It does not help that the human brain is very finely calibrated to evaluate faces, and categorize them based on very subtle cues as male or female. We recognize, though often not consciously, when someone doesn't fit the paradigms of the gender binary. When people don't fall neatly into one of those sex groups it causes a visceral reaction ranging from discomfort to fear, disgust and even anger.

Alas, many transgendered women are being murdered by men who believe that these women don’t have the right to be alive amongst these men.

There is little that will infuriate a man more than one who sees what he believes is a well-curved woman and then hears the woman speak like a man with a gruff voice especially when he hears the transgendered woman ask the man the following question. “Do you want to have sex with me, Dearie?”

A 17-year old trans girl living in Alabama. m was found dead in Mississippi.  She was bludgeoned to death with a hammer, Joshua Vallum was tied to the crime. He originally told police that he only discovered Williamson was  a transgender woman when he put his hands down her pants and that he blacked out and didn’t remember killing her. It was only later that it came out that  the two had been dating. After their relationship ended, when a friend of Vallum’s found out that Williamson was transgendered woman that he decided to kill her. Vallum was a member of the Latin Kings, which forbids homosexual acts, and he was afraid word would get out that he was having six with a man. His motive wasn’t hatred. It was fear that his gang would learn that he had sex with a man.  If the case went to court, his lawyers could argue “transgendered  panic” which is an admissible defense in 49 states.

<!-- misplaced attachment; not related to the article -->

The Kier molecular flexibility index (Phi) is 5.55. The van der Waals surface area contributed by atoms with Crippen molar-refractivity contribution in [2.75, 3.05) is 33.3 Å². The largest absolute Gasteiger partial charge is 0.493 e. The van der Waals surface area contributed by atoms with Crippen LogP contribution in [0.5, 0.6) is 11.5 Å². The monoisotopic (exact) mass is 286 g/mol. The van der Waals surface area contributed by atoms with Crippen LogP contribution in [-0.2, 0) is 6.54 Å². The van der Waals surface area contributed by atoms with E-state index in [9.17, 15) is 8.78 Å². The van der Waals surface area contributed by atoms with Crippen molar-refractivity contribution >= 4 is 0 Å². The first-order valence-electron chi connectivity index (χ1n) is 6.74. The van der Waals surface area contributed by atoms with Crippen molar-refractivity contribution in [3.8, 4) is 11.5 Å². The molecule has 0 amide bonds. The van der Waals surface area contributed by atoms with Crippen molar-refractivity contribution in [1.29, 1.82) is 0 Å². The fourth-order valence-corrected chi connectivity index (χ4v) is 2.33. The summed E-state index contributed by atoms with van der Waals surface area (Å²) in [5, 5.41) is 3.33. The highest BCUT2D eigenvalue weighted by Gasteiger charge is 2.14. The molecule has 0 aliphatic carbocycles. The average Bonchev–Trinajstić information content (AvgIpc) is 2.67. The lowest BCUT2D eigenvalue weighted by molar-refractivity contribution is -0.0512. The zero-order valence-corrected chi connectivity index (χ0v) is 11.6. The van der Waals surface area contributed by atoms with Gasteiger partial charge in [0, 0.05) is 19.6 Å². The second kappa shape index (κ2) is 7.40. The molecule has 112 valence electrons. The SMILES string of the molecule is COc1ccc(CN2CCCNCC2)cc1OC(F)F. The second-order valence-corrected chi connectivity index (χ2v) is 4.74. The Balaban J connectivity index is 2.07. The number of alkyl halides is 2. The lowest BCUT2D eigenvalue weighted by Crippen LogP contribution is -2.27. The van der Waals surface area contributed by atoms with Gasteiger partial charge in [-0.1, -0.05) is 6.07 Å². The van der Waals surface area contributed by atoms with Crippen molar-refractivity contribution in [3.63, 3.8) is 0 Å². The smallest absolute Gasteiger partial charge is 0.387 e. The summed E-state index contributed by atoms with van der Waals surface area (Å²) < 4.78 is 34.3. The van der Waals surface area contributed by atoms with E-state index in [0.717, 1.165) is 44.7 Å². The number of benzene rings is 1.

Many men in society have decided that such deception justifies murder. Valum might go to jail for involuntary manslaughter—maybe—but there would be undoubtedly sympathy for him, too. “How awful to think you’re with a woman and have it turn out to be a man.” The unspoken subtext being “The faggot had it coming.”

Some men’s greatest fear is going on a date and finding out that the chick is actually a dude.” That would really infuriate them.

Joshua Vallum loved Mercedes Williamson, but was convicted of a hate crime for killing her. The tragedy is that the hate wasn’t his motive but fear of his gang members who would kill him if they found out that he was having sex with a man.

There were 23 known killings of transgender women in the United States in 2015. That number nearly doubled from the 12 reported such killings in 2014.